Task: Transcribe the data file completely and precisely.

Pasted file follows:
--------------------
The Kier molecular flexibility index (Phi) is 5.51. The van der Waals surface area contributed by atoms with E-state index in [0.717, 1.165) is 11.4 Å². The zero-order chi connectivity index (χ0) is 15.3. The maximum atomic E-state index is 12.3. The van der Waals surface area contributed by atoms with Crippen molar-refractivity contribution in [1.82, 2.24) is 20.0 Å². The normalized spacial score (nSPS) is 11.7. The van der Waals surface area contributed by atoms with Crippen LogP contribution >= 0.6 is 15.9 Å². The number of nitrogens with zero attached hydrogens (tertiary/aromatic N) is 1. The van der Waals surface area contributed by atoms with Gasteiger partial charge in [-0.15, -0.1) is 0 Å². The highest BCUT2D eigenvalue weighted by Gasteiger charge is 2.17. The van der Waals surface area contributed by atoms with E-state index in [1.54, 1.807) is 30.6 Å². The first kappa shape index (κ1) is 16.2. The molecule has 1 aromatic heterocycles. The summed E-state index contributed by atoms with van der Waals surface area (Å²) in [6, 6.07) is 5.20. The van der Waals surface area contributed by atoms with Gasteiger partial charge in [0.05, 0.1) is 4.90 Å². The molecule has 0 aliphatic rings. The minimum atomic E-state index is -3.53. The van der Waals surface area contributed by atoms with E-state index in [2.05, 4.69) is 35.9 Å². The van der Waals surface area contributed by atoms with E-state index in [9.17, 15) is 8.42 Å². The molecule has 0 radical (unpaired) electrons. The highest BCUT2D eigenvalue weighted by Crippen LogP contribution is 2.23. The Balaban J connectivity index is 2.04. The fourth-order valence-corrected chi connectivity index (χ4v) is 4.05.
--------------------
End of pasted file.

The Kier molecular flexibility index (Phi) is 5.51. The van der Waals surface area contributed by atoms with E-state index in [0.717, 1.165) is 11.4 Å². The zero-order chi connectivity index (χ0) is 15.3. The maximum atomic E-state index is 12.3. The van der Waals surface area contributed by atoms with Crippen molar-refractivity contribution in [1.82, 2.24) is 20.0 Å². The normalized spacial score (nSPS) is 11.7. The van der Waals surface area contributed by atoms with Crippen LogP contribution >= 0.6 is 15.9 Å². The number of nitrogens with zero attached hydrogens (tertiary/aromatic N) is 1. The van der Waals surface area contributed by atoms with Gasteiger partial charge in [-0.15, -0.1) is 0 Å². The highest BCUT2D eigenvalue weighted by Gasteiger charge is 2.17. The van der Waals surface area contributed by atoms with E-state index in [1.54, 1.807) is 30.6 Å². The first kappa shape index (κ1) is 16.2. The molecule has 1 aromatic heterocycles. The summed E-state index contributed by atoms with van der Waals surface area (Å²) in [6, 6.07) is 5.20. The van der Waals surface area contributed by atoms with Gasteiger partial charge in [0.05, 0.1) is 4.90 Å². The molecule has 0 aliphatic rings. The minimum atomic E-state index is -3.53. The van der Waals surface area contributed by atoms with E-state index in [2.05, 4.69) is 35.9 Å². The van der Waals surface area contributed by atoms with E-state index in [9.17, 15) is 8.42 Å². The molecule has 0 radical (unpaired) electrons. The highest BCUT2D eigenvalue weighted by Crippen LogP contribution is 2.23. The Balaban J connectivity index is 2.04. The fourth-order valence-corrected chi connectivity index (χ4v) is 4.05.